Great Battles in Miniature

On Oct 25, 1415 the English army of Henry V faced a superior French force in northeastern France.  The French army of 10,000 or more was mostly footmen at arms, but also contained some 1200 cavalry.  The English army was somewhat smaller, maybe as many as 8000, of which about 6000 were longbowmen.  The French were awaiting further reinforcements, particularly more cavalry, and so did not initiate the battle.  Henry's army was tired and hungry from the campaign and he needed to bring about a quick battle.  Henry advanced his force to within bowshot and peppered the French mounted force until they charged the English archers.  In fact, the force of 1200 cavalry split against the two forces of English archers who were massed on the flanks and somewhat ahead of the English main force.

The English army awaits battle.  Henry dismounted his troops and posted his archers on the flanks.  The narrowness of the battlefield would prove decisive.

Though the mainstay of the English defense was its dismounted knights and men-at-arms, it was the massed archers who would prove decisive.

The English royalty.  Later in the day Henry would dismount and fight on foot, at one time leading his personal guard to the rescue of his brother who was down on the field.

The greater part of the French force was formed in three lines of footmen and knights, clad in full armor.  The front two lines crossed the wet, plowed field, churned up by the cavalry attack and made some headway against the English main battle line before they were taken on the flanks by the masses of English bowmen.  The wet, muddy ground and the weight of armor proved too much and as the cumbersome formation edged forward hoping to take English knights for ransom they were hard pressed by their own number and personal gear.  As men fell out they became easy prey for the English archers who despatched them as they lay in the mud unable to rise in their armor.  Ultimately some 3000 were captured and some or all of them were executed by orders of Henry, whose force was spent and still facing a third line of French infantry.  These remaining French witnessed the fate of their comrades and quit the field.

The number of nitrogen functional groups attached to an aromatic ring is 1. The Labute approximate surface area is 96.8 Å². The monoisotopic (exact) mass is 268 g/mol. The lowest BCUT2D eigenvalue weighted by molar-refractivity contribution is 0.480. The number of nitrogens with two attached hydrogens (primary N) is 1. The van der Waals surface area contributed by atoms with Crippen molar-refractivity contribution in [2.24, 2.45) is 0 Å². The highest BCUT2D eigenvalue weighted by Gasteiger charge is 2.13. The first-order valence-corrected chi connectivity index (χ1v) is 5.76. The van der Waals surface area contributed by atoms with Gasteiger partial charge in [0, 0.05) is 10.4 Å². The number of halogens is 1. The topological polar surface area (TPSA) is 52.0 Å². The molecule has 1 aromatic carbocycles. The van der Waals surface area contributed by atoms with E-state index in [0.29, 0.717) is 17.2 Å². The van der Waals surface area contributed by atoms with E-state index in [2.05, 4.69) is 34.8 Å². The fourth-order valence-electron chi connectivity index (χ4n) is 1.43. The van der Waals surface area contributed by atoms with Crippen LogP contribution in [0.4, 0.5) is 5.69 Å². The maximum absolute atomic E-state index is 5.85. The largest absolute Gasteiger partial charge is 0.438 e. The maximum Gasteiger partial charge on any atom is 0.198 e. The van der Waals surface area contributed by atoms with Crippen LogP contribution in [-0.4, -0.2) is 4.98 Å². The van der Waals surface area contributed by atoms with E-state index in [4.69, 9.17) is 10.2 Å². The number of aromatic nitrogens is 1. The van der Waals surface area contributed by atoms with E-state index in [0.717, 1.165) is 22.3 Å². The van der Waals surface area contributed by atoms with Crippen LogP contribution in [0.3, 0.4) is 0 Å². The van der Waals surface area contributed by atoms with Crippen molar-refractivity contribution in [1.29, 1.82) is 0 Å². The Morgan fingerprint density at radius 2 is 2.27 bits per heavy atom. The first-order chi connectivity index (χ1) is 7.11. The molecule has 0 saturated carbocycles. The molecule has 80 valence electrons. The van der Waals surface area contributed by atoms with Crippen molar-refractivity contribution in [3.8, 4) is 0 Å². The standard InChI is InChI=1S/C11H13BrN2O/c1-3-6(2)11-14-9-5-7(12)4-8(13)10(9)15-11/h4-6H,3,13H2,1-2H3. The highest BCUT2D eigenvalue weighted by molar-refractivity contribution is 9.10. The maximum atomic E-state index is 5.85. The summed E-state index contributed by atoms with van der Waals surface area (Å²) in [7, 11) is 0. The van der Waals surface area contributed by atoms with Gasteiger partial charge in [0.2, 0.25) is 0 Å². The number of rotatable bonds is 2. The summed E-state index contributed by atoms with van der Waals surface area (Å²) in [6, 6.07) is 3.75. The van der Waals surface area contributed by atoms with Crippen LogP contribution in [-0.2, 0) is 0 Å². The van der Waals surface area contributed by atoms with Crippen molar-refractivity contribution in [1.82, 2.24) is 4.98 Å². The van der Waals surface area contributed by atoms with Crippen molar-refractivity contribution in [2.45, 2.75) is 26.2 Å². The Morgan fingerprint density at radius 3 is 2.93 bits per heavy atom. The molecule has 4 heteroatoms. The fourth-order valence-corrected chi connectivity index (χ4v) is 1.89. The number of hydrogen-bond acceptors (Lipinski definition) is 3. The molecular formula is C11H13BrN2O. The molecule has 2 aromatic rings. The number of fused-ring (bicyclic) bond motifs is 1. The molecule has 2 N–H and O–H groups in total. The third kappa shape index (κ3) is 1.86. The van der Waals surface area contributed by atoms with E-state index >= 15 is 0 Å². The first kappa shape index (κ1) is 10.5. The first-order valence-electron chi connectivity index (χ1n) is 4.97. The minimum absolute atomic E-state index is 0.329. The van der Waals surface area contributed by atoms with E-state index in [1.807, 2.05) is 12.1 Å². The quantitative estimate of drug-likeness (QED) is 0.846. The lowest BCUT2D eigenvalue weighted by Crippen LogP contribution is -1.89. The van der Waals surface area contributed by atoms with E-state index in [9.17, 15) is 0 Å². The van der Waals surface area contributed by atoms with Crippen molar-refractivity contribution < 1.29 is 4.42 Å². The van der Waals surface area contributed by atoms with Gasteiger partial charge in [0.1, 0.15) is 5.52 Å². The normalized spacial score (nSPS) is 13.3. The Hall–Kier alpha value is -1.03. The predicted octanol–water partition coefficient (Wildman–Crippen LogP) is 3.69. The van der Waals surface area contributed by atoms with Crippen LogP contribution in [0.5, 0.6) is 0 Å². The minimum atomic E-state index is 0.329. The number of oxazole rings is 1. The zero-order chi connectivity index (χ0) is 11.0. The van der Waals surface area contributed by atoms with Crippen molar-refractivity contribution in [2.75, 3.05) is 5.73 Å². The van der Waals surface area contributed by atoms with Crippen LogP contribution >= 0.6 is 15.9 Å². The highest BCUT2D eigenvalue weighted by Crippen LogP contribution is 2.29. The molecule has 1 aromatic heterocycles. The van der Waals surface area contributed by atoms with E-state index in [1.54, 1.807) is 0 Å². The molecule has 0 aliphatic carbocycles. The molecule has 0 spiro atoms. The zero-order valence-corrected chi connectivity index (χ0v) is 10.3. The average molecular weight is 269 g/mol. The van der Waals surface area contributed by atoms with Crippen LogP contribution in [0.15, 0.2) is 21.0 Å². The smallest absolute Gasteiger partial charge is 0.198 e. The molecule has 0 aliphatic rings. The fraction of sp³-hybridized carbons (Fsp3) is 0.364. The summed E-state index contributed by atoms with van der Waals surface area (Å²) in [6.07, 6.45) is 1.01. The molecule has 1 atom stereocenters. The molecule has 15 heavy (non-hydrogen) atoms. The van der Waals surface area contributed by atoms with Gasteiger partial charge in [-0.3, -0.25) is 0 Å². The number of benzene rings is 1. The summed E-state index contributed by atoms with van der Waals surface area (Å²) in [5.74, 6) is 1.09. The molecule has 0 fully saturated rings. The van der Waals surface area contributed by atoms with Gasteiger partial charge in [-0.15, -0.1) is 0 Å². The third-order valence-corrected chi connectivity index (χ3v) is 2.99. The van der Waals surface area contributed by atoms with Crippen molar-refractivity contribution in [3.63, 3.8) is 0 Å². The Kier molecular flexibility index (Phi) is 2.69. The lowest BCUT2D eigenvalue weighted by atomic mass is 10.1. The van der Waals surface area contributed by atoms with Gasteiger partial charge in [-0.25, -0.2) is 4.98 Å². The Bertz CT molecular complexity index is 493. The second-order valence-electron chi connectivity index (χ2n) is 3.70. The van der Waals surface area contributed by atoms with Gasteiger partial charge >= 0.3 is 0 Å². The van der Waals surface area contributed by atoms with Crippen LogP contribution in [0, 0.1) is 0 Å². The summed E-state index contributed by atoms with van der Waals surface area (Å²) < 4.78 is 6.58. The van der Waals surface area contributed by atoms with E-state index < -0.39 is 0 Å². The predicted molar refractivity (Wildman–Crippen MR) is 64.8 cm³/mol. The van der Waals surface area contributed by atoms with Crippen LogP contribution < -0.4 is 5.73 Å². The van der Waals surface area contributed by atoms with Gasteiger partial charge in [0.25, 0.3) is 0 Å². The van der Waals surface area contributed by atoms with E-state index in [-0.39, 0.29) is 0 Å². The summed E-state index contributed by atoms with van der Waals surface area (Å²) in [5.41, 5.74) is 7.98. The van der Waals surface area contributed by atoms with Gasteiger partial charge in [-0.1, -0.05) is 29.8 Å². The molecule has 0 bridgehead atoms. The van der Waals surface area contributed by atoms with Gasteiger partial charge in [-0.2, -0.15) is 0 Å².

The English line was anchored by the villages of Agincourt on the left and Tramecourt on the right.

The view from the rooftops

The English camp was raided by a mounted party of French.  The only thing that went well for the French that day.

The spectacle of battle as witnessed from behind the French army.